Happy New Year! After about a six week layoff, the Court of Appeals’ argument calendar resumes on Tuesday, January 2, 2018 for the first day of the January Session. The Court will hear arguments today in four cases on the following issues: (1) what is the appropriate standard to be applied for disclosure of private social media posts during discovery; (2) what is the scope of the term “accident” under Retirement and Social Security Law § 363, which provides enhanced pension benefits for police officers and firefighters who are “physically or mentally incapacitated for performance of duty as the natural and proximate result of an accident” while on duty; and (3) whether youthful offender adjudications can be considered when assessing a sex offender’s risk level under the Sex Offender Registration Act.
No. 1 Forman v Henkin
When you post things to social media, whether it’s to Facebook, Twitter, or Instgram, you know that your posts are presumptively open to the public. Unless you restrict the privacy settings of your accounts, anyone can go on your Facebook page or Twitter feed and see, save, or record what you posted. But what about when you do restrict access to your account? Are those posts still available for discovery in litigation? That’s the question that the Court of Appeals will face in arguments today.
In Forman, Kelly Forman sued Mark Henkin for injuries she suffered when she fell off one of his horses while riding in a state park on Long Island. Forman alleged that the leather strap attaching a stirrup to the saddle broke and caused her to fall. She claims that she suffered a traumatic brain injury that caused “cognitive deficits, memory loss, inability to concentrate, difficulty in communicating, and social isolation.” Although she was an active Facebook user at the time, about a year after her fall, she deactivated her account. Nonetheless, in discovery, Henkin sought an order compelling her to give him unrestricted access to her Facebook account, including posts from the non-public portion of her account.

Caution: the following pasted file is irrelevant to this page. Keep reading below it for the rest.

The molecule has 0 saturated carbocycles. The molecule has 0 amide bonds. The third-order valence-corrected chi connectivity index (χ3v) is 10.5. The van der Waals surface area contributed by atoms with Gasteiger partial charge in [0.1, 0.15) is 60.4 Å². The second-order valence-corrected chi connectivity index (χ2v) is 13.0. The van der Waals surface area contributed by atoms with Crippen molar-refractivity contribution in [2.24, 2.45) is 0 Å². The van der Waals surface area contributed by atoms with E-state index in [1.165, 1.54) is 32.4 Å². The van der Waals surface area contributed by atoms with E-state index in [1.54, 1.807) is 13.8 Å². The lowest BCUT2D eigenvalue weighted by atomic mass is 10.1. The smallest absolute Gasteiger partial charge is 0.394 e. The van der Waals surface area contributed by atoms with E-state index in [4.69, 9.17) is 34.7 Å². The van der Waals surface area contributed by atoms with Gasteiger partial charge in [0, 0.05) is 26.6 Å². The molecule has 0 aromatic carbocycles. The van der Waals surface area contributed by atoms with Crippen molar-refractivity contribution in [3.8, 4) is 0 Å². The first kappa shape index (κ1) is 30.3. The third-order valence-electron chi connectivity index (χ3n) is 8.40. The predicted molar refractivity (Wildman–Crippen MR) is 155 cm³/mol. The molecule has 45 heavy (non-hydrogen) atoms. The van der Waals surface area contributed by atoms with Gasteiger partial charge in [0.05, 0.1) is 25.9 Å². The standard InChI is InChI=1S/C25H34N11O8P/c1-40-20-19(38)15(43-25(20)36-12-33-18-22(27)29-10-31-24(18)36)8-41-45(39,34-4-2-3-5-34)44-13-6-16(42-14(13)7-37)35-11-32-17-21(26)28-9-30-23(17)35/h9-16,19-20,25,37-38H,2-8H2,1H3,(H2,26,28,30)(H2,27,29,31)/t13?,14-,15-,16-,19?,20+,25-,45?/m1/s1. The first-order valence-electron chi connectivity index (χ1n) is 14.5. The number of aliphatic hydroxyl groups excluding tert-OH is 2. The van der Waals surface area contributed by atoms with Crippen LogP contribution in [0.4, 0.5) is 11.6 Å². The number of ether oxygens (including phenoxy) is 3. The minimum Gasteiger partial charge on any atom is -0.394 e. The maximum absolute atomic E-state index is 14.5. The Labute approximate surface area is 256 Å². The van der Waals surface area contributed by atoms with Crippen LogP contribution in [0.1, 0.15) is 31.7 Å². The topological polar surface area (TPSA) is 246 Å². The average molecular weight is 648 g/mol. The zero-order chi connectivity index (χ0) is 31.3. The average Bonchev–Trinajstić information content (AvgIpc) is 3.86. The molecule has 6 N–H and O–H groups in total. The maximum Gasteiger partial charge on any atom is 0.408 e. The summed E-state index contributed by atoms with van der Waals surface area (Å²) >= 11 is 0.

Supreme Court granted the motion, in part, and ordered that Forman produce some private posts from her Facebook account, “including all photographs of herself that she privately posted after the accident, except those involving nudity or romantic encounters, and also the timing and length, but not the content, of her private Facebook messages.”
The Appellate Division, First Department, modified the order, however, on a 3-2 vote. The majority vacated the portion of the order requiring production of the private Facebook posts, except for any photos that she intended to use at trial. The majority cautioned that mere speculation that some of the private posts might be relevant is an insufficient basis to require production. The dissenters, however, argued that the majority put too high a burden on discovery of private social media documents. Case law over the last few years has tended toward allowing discovery, they said, and Supreme Court’s order was a proper balance under CPLR 3101(a).
The Court of Appeals will now hear arguments on this interesting issue, which will undoubtedly have great impact in personal injury, employment discrimination, and many other types of litigation throughout the state.
The Appellate Division, First Department’s order can be found here.